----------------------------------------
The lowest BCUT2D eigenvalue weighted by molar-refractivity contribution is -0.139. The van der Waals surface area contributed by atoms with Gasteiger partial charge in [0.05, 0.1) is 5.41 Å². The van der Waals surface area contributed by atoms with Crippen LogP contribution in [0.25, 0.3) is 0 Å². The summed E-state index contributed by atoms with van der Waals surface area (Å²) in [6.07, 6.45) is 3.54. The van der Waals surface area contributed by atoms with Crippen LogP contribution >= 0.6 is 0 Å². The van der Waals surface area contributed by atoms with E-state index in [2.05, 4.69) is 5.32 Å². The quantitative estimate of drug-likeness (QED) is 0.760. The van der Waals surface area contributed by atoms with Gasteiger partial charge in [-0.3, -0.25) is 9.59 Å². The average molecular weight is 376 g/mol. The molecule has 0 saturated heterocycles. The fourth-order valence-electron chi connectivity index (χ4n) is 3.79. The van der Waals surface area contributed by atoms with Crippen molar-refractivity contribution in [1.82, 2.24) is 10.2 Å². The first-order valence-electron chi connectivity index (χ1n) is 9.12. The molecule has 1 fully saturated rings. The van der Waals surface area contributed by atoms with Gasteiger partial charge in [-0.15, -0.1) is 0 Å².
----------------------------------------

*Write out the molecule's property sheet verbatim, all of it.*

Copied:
The lowest BCUT2D eigenvalue weighted by molar-refractivity contribution is -0.139. The van der Waals surface area contributed by atoms with Gasteiger partial charge in [0.05, 0.1) is 5.41 Å². The van der Waals surface area contributed by atoms with Crippen LogP contribution in [0.25, 0.3) is 0 Å². The summed E-state index contributed by atoms with van der Waals surface area (Å²) in [6.07, 6.45) is 3.54. The van der Waals surface area contributed by atoms with Crippen LogP contribution >= 0.6 is 0 Å². The van der Waals surface area contributed by atoms with E-state index in [2.05, 4.69) is 5.32 Å². The quantitative estimate of drug-likeness (QED) is 0.760. The van der Waals surface area contributed by atoms with Gasteiger partial charge in [-0.3, -0.25) is 9.59 Å². The average molecular weight is 376 g/mol. The molecule has 0 saturated heterocycles. The fourth-order valence-electron chi connectivity index (χ4n) is 3.79. The van der Waals surface area contributed by atoms with Crippen molar-refractivity contribution in [1.82, 2.24) is 10.2 Å². The first-order valence-electron chi connectivity index (χ1n) is 9.12. The molecule has 1 fully saturated rings. The van der Waals surface area contributed by atoms with Gasteiger partial charge in [-0.15, -0.1) is 0 Å².